I spent my early years in Masterton and Upper Hutt, and have since lived in Christchurch, Wellington, Hamilton, Auckland, and Whanganui. I have travelled around New Zealand a lot, and feel quite familiar with almost all areas and most major towns and cities.
I have a technicians' certificate in electronics design (NZCS, physics / electronics) and have completed part of a degree in Electrical Engineering.
I have been a Microsoft Partner from the start of the Partner Program, and have continually updated myself as Microsoft's Enterprise systems have evolved and grown. When offered I have attended training programs in many of the Microsoft products I work with.
In the 1990s I gained certificates as Systems Administrator for SCO Unix and Database Administrator for UniVerse. I am expert in D3 database as an administrator and also as a developer.
I worked for DSIR (Department of Scientific and Industrial Research) and Solid State Electronics during the 1970s. Since then I have almost continuously been self employed in various businesses that have all involved development, and at times, research. Most of the projects I have taken on have been technically innovative and challenging.
I started out designing, manufacturing, programming and implementing microcomputer-based industrial controllers. During the 1980s, I switched to commercial applications and developed an enterprise management system called Crusader™. I directed the development of a range of applications designed to complement systems like Crusader, providing for a single integrated operational environment.
I currently develop applications using Microsoft Visual Basic and Tiger Logic D3 Basic. Over recent years, my role has progressively become that of a "Business Process Engineer" and consultant. I offer my services mainly in a contracting role, specialising in business process mapping and automation, systems integration, and the application of mobile technologies. I do much less of the code-writing and support work now than I used to, as other contractors have increasingly taken over this role.
I believe that I was the first to develop a simplified 3-wire “balanced loop” method of wiring security circuits. I developed this during the late-1970’s when 2-wire and 4-wire circuits were primarily used, with variants being 3-wire normally open / normally closed, or the more sophisticated "balanced bridge" arrangement. Two years later, a large international security company came out with their own version with circuitry that was almost identical to my own design.
I then improved this design (the original of which used transistors) to use CMOS digital circuits. It was possible to use these circuits in an analogue mode, to produce an alarm with an extremely low power drain. This was capable of being run for a year on just two AA sized batteries. I believe this may have been another industry “first”. Certainly the use of a digital circuit in an analog application was innovative.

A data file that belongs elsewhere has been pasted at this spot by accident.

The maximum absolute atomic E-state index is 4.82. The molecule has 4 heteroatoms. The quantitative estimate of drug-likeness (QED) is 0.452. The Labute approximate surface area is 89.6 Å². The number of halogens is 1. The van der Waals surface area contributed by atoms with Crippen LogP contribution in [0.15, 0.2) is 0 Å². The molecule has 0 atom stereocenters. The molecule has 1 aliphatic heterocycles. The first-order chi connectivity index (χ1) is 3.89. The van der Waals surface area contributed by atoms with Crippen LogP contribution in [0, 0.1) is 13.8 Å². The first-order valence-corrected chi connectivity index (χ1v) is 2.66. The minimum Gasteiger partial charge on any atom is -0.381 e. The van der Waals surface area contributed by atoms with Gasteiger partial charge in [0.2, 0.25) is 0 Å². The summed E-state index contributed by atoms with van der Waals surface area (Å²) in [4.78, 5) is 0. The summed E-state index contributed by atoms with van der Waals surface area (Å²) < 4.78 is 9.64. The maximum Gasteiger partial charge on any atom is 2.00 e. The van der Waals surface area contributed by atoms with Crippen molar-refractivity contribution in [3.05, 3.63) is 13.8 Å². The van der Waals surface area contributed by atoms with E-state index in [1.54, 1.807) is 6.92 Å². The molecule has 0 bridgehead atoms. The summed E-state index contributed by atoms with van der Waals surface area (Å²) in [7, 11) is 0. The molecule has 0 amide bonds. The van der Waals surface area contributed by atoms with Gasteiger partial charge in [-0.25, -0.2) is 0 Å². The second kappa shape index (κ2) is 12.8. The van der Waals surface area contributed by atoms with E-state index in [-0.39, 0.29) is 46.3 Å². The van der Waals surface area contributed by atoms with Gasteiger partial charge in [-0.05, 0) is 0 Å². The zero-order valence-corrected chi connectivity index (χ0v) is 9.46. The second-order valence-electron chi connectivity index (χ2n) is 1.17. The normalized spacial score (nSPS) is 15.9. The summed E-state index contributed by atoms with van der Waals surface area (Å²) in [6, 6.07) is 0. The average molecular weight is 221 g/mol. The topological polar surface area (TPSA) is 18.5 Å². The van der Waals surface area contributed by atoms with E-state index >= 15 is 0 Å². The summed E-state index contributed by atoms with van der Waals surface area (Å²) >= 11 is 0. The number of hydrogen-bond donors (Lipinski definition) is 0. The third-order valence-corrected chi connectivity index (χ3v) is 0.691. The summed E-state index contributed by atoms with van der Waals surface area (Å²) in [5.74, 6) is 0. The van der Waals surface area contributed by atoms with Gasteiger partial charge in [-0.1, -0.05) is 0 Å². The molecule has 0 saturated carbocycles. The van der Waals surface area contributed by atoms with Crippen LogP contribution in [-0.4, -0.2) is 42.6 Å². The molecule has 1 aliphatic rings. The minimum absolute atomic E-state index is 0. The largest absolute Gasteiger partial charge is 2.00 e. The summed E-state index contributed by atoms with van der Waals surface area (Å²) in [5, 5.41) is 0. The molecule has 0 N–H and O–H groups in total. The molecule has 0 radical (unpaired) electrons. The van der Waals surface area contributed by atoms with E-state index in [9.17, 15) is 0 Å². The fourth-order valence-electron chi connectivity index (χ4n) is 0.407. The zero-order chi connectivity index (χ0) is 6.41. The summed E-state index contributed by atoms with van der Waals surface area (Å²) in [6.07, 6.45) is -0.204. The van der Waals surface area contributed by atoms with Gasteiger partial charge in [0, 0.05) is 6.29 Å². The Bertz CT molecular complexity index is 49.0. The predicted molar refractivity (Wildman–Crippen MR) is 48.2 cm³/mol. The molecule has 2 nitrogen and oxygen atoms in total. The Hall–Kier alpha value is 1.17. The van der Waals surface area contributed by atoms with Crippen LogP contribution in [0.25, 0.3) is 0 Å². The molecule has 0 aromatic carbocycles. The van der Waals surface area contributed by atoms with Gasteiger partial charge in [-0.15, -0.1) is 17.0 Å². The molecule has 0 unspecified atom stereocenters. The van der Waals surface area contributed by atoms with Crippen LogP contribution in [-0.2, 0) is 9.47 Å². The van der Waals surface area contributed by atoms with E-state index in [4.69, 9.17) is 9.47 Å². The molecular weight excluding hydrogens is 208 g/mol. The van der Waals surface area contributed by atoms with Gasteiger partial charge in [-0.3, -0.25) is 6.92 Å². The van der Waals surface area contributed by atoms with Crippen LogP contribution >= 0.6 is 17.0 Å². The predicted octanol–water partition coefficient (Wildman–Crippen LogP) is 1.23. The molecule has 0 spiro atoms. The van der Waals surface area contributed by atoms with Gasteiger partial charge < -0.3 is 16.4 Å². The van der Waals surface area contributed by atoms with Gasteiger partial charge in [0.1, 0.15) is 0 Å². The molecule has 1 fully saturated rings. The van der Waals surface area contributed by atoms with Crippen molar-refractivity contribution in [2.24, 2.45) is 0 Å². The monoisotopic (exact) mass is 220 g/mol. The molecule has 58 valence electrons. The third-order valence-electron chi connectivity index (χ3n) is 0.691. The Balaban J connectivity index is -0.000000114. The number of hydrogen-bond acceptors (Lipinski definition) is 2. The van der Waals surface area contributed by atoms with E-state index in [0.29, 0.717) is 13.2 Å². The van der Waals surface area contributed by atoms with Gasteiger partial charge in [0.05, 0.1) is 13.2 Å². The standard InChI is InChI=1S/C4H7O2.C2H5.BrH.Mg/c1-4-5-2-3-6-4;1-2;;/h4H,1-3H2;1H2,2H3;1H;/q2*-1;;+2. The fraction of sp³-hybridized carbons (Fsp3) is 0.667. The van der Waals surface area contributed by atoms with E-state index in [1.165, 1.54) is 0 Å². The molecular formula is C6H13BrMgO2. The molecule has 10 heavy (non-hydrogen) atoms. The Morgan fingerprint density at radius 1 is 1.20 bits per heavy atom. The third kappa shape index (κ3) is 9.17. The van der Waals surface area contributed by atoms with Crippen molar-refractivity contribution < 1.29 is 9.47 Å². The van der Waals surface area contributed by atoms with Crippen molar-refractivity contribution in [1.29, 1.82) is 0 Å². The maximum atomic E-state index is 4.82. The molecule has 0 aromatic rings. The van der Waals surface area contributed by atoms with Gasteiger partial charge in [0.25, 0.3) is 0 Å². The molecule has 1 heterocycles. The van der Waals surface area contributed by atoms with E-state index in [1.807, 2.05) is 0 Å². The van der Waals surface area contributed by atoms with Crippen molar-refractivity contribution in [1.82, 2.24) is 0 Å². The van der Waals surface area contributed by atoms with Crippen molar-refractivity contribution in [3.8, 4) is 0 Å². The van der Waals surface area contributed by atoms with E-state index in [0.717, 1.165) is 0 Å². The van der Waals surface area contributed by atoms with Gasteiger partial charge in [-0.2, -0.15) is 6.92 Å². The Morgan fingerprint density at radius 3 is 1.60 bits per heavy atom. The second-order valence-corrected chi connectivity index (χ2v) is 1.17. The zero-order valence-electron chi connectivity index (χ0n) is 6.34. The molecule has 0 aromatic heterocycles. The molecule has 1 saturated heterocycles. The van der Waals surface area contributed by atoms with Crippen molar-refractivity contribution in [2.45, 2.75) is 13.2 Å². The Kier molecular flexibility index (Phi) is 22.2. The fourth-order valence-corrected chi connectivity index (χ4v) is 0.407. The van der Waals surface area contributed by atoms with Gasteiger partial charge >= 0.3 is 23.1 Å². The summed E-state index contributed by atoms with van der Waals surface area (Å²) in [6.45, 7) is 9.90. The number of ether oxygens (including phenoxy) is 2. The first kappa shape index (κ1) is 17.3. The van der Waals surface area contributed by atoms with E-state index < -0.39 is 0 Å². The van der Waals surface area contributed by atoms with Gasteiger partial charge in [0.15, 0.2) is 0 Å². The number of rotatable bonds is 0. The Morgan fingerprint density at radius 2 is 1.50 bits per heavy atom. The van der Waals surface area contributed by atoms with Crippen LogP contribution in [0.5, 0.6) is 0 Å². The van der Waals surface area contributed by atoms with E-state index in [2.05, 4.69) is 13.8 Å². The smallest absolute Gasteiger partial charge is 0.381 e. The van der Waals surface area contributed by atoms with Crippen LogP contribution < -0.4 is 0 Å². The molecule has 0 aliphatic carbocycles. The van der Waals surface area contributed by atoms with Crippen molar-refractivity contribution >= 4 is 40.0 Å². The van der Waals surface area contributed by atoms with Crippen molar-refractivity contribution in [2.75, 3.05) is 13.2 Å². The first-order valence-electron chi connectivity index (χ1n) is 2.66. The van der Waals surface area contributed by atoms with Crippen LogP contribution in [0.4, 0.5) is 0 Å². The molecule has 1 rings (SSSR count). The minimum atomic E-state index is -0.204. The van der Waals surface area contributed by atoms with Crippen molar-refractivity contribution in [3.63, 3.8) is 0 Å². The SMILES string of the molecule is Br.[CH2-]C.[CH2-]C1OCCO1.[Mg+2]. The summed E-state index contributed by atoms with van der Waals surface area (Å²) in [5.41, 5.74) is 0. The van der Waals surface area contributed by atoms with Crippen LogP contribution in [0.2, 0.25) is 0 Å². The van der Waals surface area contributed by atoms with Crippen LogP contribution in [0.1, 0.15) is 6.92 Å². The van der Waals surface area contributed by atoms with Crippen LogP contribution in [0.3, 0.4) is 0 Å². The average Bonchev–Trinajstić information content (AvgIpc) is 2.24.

I went on to produce a digital network capable of supporting up to 100 microcomputers or other devices well before the IBM PC and Microsoft’s MSDOS was released. Networking computers together was not all that unique – mainframes had been networked for years, but my network was between microcomputers and could be run over standard power cable using signals that were unaffected by electrical interference. In industrial environments, this was crucial. When the PC came out, I got my network integrated into DOS 2.00, long before Microsoft did much the same with DOS version 3.00. (I used a “device driver” approach to “steal” processing cycles to effectively create a multi-user environment and service my network. This network was controlled by an application written in compiled BASIC that ran on the host DOS system.)
Using this network and specialised hardware that I developed, I was one of the first to commercially use an adaptive program in an industrial / commercial situation. This was a very early form of “artificial intelligence”. I used this approach in networked energy management control systems, totally automated timber treatment plant control systems, and also used it in a process controller that responded in real-time to the consistency of bread dough in a commercial high-energy mixer.
I have two sisters. I was married for thirty years and had four sons, all adult, before being divorced. I have made some big changes in my life over the last decade, with more changes yet to come. I now have a great relationship with my wife, Laurie (Lorraine) Wilson, and am enjoying a very fruitful and rewarding life. Laurie has two adult sons. Between us, we have seven grand-daughters and five grand-sons - so far.
For more than twenty years, I was very actively involved in community work. A lot of this work involved personal counselling and support, mainly in a church context. I am also an artist and photographer with a preference for the landscapes of New Zealand. I enjoy getting out into the outdoors and my art works and photos reflect this. Whether painting or working with computers, I really enjoy the opportunities I get to create something new and different.